The pressure was so real. I remember going to the gym my freshmen year at 10pm- YES, that’s PM, not AM, to get my second work out in. There were days where I tried to only eat a small bowl of iceberg lettuce with dressing in the morning and nothing else throughout the day so I could stay thin. There were days when I had a 2.5 hour workout of just cardio so I could burn off everything that I ate earlier. There were weeks when I would weigh myself 5 times a day because I wanted to see if what I was doing was working. There were days when I was kneeled down trying to throw up in the bathroom but then ended up in tears because I knew this wasn’t the way to lose weight.
I cringe when I think back to how insecure I was when I was 18-19 years old.
I want to say something. SCREW the media. Screw those unrealistic, thin looking models telling us to be someone other than ourselves. Screw those big time advertisers who think it’s okay to post anorexic, malnourished looking women in their ads (cough cough Gucci.) Without even realizing, it, we internalize all of these issues and tell ourselves that we need to be like these models, actresses and movie stars. And it is totally NOT OKAY.
Well guess what. Models are NOT REAL. Looking pretty is THEIR JOB. Literally, their job is to wake up, work out with their trainer, look pretty for photo shoots, eat meals that are specifically designed by their dietician, and then workout again. Their life REVOLVES around how they look. Guys, you wouldn’t want to be a model. It would be exhausting.
I actually found a Ted Talk the other day that really touched me. Entitled, “Looks Aren’t Everything- Believe Me, I’m a Model,” former model Cameron Russell speaks about what it’s like for her to be constantly insecure even though she’s the typical “American Dream.” She’s tall, gorgeous, has been a model since she was 15- yet, still never feels like she’s good enough or pretty enough. I’d highly encourage you all to watch it. It’s great food for thought.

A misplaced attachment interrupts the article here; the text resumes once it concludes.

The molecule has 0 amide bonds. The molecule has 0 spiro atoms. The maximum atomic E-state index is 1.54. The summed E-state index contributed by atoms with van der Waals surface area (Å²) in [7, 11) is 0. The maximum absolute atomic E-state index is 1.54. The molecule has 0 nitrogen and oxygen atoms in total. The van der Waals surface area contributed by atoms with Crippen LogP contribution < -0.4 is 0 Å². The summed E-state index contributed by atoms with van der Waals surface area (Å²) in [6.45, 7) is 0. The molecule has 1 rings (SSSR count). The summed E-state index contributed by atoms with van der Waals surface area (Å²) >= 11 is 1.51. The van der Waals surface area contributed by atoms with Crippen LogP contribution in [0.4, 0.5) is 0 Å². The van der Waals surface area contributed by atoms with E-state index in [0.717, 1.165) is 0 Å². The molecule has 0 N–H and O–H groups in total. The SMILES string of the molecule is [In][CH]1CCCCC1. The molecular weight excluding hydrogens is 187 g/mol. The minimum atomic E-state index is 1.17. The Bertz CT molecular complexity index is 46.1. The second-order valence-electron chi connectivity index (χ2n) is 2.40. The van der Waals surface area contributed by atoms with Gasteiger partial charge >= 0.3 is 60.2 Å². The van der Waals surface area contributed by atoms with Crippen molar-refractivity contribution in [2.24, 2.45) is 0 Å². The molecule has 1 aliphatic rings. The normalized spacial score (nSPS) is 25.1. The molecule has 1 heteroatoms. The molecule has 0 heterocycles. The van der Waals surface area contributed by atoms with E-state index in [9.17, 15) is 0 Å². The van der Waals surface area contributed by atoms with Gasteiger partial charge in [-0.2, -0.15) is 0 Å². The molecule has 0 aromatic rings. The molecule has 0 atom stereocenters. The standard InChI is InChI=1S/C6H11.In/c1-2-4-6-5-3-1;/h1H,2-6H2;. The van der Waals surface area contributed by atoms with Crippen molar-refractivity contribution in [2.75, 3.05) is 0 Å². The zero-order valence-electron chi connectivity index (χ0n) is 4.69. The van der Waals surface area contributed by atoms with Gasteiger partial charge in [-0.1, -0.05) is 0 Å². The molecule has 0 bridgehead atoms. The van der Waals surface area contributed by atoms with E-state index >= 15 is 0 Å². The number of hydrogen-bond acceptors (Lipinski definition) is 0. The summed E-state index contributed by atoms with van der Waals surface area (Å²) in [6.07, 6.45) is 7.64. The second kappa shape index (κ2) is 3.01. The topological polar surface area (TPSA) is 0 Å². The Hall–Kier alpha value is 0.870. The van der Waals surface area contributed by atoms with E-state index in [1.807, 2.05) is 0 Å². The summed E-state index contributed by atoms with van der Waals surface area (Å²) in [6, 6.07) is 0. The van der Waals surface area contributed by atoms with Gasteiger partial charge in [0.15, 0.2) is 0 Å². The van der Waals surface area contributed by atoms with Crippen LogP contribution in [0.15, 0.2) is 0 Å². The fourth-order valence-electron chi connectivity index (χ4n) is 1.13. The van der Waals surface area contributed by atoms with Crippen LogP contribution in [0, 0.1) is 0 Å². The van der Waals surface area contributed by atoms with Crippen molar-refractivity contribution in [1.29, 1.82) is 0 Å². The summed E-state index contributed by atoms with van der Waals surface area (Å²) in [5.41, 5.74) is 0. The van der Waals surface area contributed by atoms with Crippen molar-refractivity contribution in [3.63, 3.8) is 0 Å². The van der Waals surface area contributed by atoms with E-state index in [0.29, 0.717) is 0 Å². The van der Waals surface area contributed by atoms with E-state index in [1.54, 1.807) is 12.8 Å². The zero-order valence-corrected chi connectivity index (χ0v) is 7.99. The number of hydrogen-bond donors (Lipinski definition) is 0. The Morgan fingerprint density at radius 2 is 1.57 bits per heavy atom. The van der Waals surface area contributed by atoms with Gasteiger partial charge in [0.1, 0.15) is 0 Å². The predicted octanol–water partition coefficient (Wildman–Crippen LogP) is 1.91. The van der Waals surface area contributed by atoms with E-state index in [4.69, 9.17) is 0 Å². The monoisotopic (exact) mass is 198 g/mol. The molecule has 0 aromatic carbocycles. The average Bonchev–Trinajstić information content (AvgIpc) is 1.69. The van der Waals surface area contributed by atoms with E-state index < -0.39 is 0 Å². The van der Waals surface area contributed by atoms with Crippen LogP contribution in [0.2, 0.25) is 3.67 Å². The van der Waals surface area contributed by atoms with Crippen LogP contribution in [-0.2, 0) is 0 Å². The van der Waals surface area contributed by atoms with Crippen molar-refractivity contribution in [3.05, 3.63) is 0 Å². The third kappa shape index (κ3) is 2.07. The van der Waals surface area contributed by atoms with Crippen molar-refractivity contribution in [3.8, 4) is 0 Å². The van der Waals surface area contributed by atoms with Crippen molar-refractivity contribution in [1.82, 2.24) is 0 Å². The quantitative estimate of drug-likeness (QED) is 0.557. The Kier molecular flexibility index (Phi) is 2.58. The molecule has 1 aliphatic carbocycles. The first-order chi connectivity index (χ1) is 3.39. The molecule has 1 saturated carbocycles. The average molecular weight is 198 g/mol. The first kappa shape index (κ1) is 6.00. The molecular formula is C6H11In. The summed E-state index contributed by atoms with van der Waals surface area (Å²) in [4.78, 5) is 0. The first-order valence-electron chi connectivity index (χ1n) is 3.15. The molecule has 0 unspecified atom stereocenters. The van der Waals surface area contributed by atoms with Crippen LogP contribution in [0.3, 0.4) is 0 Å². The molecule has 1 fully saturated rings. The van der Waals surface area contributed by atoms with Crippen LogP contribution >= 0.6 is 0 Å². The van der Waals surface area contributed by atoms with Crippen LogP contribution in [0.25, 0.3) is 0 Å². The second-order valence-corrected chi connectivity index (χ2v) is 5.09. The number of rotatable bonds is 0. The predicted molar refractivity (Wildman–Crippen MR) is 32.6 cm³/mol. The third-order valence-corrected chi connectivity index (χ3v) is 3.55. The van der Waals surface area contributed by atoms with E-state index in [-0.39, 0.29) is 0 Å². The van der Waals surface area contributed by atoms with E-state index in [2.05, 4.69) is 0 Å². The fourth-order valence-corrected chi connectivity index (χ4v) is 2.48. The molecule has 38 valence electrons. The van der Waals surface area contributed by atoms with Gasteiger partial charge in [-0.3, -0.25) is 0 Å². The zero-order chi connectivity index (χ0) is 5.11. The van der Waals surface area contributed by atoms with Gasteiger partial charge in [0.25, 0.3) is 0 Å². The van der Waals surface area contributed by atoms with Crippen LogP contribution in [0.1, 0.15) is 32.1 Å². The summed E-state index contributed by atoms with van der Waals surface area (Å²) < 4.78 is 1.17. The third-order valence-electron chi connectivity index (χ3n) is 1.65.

I will always have body issues and days where I feel less confident than others, but I’m proud to say that I’m much more confident than I used to be. I ended up losing that freshmen 15 the healthy way. When I go out to eat with my fiancé, I try not to feel guilty. I am a firm believer that self-indulging is HEALTHY, even for those who are looking to lose weight because they need to. There are days when I wake up, weigh myself, and go for a run because I don’t like what the scale says. But it’s all in moderation. There are good days and bad days, which is normal.
I’ll always be honest with you guys. When I was taking these photos with my sister, I felt so beautiful and sexy. The next day when I was looking through the photos on my camera, I thought, “Oh God, I can’t post these. This dress is too skin tight. My arms look big and manly. My calves look huge.”
Um, if I didn’t post these photos even though I was somewhat insecure about them, I’d be a hypocrite. The truth is that my arms are one of the strongest parts of my body, and I’ve worked really hard in the gym to sculpt them. My body is healthy and strong and does a lot for me. The truth is that I had so much fun with my sister taking these photos, and I know that my sister will always love me regarding what body type I have. In addition, I know that my fiancé would rather be with a girl who eats and someone who isn’t obsessed with her body image than a girl who constantly nit-picks everything about the way she looks, weighs, and eats. And I love my legs, even if sometimes I feel like I have big calves or big thighs.
I’m a real girl, and I’m proud to be one.
Black Dress // H&M
Fedora // Charlotte Russe
Sunglasses // American Eagle
Photos by @ChloeHetzel